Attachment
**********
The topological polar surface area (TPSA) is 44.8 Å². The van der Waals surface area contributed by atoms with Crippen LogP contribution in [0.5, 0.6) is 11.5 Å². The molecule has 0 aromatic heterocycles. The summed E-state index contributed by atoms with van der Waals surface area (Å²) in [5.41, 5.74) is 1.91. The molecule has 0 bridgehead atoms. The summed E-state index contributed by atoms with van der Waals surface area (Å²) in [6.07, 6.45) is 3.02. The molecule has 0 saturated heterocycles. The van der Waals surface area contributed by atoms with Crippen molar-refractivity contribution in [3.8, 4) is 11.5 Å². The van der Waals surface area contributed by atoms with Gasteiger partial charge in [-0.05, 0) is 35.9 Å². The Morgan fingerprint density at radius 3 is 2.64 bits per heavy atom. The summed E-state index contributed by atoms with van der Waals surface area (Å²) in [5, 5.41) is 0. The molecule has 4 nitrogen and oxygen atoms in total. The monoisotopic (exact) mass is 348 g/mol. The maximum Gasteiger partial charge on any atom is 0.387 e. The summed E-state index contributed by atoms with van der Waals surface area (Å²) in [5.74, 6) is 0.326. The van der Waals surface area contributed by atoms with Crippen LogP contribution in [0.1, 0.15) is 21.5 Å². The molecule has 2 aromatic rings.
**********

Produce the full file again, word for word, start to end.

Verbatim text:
The topological polar surface area (TPSA) is 44.8 Å². The van der Waals surface area contributed by atoms with Crippen LogP contribution in [0.5, 0.6) is 11.5 Å². The molecule has 0 aromatic heterocycles. The summed E-state index contributed by atoms with van der Waals surface area (Å²) in [5.41, 5.74) is 1.91. The molecule has 0 bridgehead atoms. The summed E-state index contributed by atoms with van der Waals surface area (Å²) in [6.07, 6.45) is 3.02. The molecule has 0 saturated heterocycles. The van der Waals surface area contributed by atoms with Crippen molar-refractivity contribution in [3.8, 4) is 11.5 Å². The van der Waals surface area contributed by atoms with Gasteiger partial charge in [-0.05, 0) is 35.9 Å². The Morgan fingerprint density at radius 3 is 2.64 bits per heavy atom. The summed E-state index contributed by atoms with van der Waals surface area (Å²) in [5, 5.41) is 0. The molecule has 4 nitrogen and oxygen atoms in total. The monoisotopic (exact) mass is 348 g/mol. The maximum Gasteiger partial charge on any atom is 0.387 e. The summed E-state index contributed by atoms with van der Waals surface area (Å²) in [5.74, 6) is 0.326. The van der Waals surface area contributed by atoms with Crippen LogP contribution in [0.1, 0.15) is 21.5 Å². The molecule has 2 aromatic rings.